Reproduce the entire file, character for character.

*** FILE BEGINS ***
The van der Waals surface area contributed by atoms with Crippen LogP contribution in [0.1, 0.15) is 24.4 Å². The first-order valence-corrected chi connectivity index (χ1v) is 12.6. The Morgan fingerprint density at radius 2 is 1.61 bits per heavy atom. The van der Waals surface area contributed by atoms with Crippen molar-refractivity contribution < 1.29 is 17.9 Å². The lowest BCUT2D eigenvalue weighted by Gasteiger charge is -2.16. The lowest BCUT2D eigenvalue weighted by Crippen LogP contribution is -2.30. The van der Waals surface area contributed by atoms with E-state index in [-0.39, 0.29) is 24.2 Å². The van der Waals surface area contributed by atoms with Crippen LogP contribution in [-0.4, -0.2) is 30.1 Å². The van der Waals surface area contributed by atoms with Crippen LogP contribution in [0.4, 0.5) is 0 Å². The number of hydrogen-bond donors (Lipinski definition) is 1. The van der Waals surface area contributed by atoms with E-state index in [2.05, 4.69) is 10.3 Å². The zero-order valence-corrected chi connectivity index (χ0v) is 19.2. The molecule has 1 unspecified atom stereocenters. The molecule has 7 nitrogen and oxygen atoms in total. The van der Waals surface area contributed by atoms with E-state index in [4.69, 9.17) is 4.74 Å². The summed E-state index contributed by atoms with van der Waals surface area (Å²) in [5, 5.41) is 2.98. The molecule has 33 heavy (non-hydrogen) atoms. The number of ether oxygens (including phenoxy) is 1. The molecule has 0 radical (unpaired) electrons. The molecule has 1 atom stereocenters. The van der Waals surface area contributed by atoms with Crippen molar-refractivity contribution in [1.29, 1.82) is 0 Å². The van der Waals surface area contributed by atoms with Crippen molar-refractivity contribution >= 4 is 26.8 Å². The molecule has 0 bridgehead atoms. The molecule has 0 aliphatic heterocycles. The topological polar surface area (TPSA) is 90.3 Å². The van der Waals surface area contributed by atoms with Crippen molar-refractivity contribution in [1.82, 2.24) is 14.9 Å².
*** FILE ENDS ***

The van der Waals surface area contributed by atoms with Crippen LogP contribution in [0.1, 0.15) is 24.4 Å². The first-order valence-corrected chi connectivity index (χ1v) is 12.6. The Morgan fingerprint density at radius 2 is 1.61 bits per heavy atom. The van der Waals surface area contributed by atoms with Crippen molar-refractivity contribution < 1.29 is 17.9 Å². The lowest BCUT2D eigenvalue weighted by Gasteiger charge is -2.16. The lowest BCUT2D eigenvalue weighted by Crippen LogP contribution is -2.30. The van der Waals surface area contributed by atoms with E-state index in [-0.39, 0.29) is 24.2 Å². The van der Waals surface area contributed by atoms with Crippen LogP contribution in [-0.4, -0.2) is 30.1 Å². The van der Waals surface area contributed by atoms with Crippen LogP contribution in [0.4, 0.5) is 0 Å². The number of hydrogen-bond donors (Lipinski definition) is 1. The van der Waals surface area contributed by atoms with E-state index in [2.05, 4.69) is 10.3 Å². The zero-order valence-corrected chi connectivity index (χ0v) is 19.2. The molecule has 1 unspecified atom stereocenters. The molecule has 7 nitrogen and oxygen atoms in total. The van der Waals surface area contributed by atoms with E-state index in [4.69, 9.17) is 4.74 Å². The summed E-state index contributed by atoms with van der Waals surface area (Å²) in [5, 5.41) is 2.98. The molecule has 33 heavy (non-hydrogen) atoms. The number of ether oxygens (including phenoxy) is 1. The molecule has 0 radical (unpaired) electrons. The molecule has 1 atom stereocenters. The van der Waals surface area contributed by atoms with Crippen molar-refractivity contribution in [1.29, 1.82) is 0 Å². The van der Waals surface area contributed by atoms with Crippen molar-refractivity contribution >= 4 is 26.8 Å². The molecule has 0 bridgehead atoms. The molecule has 0 aliphatic heterocycles. The topological polar surface area (TPSA) is 90.3 Å². The van der Waals surface area contributed by atoms with Crippen molar-refractivity contribution in [1.82, 2.24) is 14.9 Å².